Saturday, 11 November 2017

Paula

On Wednesday, I travelled from Newbury, where I'm working at the moment, to Chester, to attend the memorial service just over the border in north Wales of Paula, a friend and old work colleague. Paula died a couple of weeks or so ago, aged 47, of a particularly nasty and aggressive form of brain and spine cancer. She leaves behind a husband, who spoke with outstanding dignity and courage at the service, a 9 year old son, and a large circle of family and friends.

Paula was a rarity - a good time girl (I don't think she'd mind me calling her that), a bon viveur, rarely to be found outside work without a large glass of wine, or a cigarette (or both), in her hand, and yet somebody with the ability to be a true listener. She was the person to whom I turned for comfort and an ear on a particularly grim night in January 2003, and her extraordinary forebearance through the early hours that evening created a debt I never really repaid during the 10 years or so we worked together, despite the many times she sent me to the bar for another round of drinks. I and countless others will miss her greatly.

After the memorial service we retired to a local hotel, where the mood was as sombre as you'd expect at first, but just as Paula always lightened the mood in life, so she did in death - there were upwards of 40 of her work colleagues in the room, most of us well-known to each other, and as the evening went on, so did the drinking and reminiscing. Much of it was about Paula naturally, but there was plenty of re-bonding going on; the evening was a throwback to the days when people in large organisations had local loyalties and friendships.

So many of those local ties seem to have disappeared now, and people's lives are the worse for it. Progress is inevitable of course, and these days that means in large organisations geographically dispersed teams, regular travel, hotdesking, working from home, and remote bosses. But I sense more than that - there's a depersonalisation at work, a lack of connection; engagement between individuals is at a purely functional, rather than at a human level. I could write a PhD thesis on the reasons for this (well I couldn't, but I'm sure an academic type could), but it seems to me there's no wonder in the fact people are stressed, demotivated, and disengaged. I must have talked to nearly 20 people on Wednesday who said "leaving Lloyds Bank was the best thing I've ever done". It's not fair to single Lloyds out of course - their modus operandi is shared by plenty of other big firms.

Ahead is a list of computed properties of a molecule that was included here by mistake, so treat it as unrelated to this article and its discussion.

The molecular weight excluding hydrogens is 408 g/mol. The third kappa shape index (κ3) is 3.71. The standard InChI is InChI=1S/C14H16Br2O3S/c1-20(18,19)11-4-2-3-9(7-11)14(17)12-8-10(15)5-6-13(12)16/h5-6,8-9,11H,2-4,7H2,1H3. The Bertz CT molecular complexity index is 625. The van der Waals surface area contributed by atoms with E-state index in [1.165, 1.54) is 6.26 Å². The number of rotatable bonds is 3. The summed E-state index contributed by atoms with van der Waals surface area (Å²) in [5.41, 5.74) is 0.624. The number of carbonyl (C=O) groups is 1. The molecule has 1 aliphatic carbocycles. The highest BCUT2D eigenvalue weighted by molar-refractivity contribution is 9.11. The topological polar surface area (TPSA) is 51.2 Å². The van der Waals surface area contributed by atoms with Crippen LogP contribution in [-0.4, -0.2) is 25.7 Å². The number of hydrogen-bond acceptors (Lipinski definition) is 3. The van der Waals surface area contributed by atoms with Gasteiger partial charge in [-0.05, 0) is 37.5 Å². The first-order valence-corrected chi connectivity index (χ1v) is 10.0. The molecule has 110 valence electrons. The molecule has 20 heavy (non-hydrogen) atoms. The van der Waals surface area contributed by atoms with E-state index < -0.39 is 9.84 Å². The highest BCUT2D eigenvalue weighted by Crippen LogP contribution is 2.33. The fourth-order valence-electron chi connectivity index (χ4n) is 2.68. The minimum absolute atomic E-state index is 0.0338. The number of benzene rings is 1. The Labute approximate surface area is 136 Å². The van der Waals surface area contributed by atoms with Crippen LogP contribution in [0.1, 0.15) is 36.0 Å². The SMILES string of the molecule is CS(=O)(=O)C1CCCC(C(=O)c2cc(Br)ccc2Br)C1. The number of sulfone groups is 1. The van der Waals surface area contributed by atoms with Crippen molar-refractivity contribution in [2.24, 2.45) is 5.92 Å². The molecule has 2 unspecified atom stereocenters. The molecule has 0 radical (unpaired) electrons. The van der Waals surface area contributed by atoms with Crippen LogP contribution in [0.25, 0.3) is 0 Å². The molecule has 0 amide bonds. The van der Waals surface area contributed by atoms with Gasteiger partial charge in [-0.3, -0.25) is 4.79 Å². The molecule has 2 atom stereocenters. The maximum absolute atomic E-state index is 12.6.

So kids, yes, maybe it was better in our day. Offices were places where it was ok to have a bit of fun while you worked hard. Maybe it went too far on occasions - the mummification of Ian 'Fish' Fisher at Lloyds Leasing in 1990 with a roll of sellotape while he was on the phone to an important client being a case in point. But it was - literally - painfully funny; a Friday afternoon prank in the days when we were normally too squiffy to do anything constructive after 2pm on a Friday.

Wednesday brought incidents like this, and all that went with them, back to mind. If some of us in the room that evening are reminded to try to re-create a fraction of that fun and lightness of being in our new workplaces - and our lives - as a result of our semi-drunken reflections, then I think that's a reasonable contribution to keeping the memory of Paula alive. RIP Paula - Rejoice In Partying.

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